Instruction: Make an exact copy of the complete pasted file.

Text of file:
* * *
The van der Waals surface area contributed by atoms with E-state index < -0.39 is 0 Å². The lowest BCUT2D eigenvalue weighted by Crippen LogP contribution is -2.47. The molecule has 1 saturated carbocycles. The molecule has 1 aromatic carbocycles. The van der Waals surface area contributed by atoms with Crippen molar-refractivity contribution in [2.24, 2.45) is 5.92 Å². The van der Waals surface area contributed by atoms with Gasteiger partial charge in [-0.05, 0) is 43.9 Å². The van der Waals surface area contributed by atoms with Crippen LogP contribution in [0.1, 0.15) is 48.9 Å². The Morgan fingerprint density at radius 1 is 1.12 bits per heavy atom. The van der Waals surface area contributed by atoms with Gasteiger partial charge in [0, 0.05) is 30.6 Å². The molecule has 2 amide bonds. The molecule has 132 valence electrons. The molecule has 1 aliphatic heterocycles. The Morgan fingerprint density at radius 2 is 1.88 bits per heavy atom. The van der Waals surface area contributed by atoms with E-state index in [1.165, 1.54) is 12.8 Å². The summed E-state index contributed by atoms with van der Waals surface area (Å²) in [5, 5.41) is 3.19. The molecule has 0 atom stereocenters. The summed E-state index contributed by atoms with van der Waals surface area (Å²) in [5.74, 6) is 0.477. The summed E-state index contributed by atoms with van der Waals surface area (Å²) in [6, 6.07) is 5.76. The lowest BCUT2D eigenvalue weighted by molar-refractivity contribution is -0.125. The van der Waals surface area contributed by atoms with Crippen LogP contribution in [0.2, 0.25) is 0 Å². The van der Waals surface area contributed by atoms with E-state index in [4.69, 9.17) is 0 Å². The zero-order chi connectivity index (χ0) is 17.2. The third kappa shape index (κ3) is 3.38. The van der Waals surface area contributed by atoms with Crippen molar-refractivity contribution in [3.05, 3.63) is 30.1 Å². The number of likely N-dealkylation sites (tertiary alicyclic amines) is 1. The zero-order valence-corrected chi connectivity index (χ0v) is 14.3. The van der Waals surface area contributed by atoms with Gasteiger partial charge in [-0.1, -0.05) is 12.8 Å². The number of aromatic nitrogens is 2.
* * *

The van der Waals surface area contributed by atoms with E-state index < -0.39 is 0 Å². The lowest BCUT2D eigenvalue weighted by Crippen LogP contribution is -2.47. The molecule has 1 saturated carbocycles. The molecule has 1 aromatic carbocycles. The van der Waals surface area contributed by atoms with Crippen molar-refractivity contribution in [2.24, 2.45) is 5.92 Å². The van der Waals surface area contributed by atoms with Gasteiger partial charge in [-0.05, 0) is 43.9 Å². The van der Waals surface area contributed by atoms with Crippen LogP contribution in [0.1, 0.15) is 48.9 Å². The Morgan fingerprint density at radius 1 is 1.12 bits per heavy atom. The van der Waals surface area contributed by atoms with Gasteiger partial charge in [0, 0.05) is 30.6 Å². The molecule has 2 amide bonds. The molecule has 132 valence electrons. The molecule has 1 aliphatic heterocycles. The Morgan fingerprint density at radius 2 is 1.88 bits per heavy atom. The van der Waals surface area contributed by atoms with E-state index in [1.165, 1.54) is 12.8 Å². The summed E-state index contributed by atoms with van der Waals surface area (Å²) in [5, 5.41) is 3.19. The molecule has 0 atom stereocenters. The summed E-state index contributed by atoms with van der Waals surface area (Å²) in [5.74, 6) is 0.477. The summed E-state index contributed by atoms with van der Waals surface area (Å²) in [6, 6.07) is 5.76. The lowest BCUT2D eigenvalue weighted by molar-refractivity contribution is -0.125. The van der Waals surface area contributed by atoms with Crippen LogP contribution in [0.2, 0.25) is 0 Å². The van der Waals surface area contributed by atoms with E-state index in [4.69, 9.17) is 0 Å². The zero-order chi connectivity index (χ0) is 17.2. The third kappa shape index (κ3) is 3.38. The van der Waals surface area contributed by atoms with Crippen molar-refractivity contribution in [3.05, 3.63) is 30.1 Å². The number of likely N-dealkylation sites (tertiary alicyclic amines) is 1. The zero-order valence-corrected chi connectivity index (χ0v) is 14.3. The van der Waals surface area contributed by atoms with Gasteiger partial charge in [-0.1, -0.05) is 12.8 Å². The number of aromatic nitrogens is 2.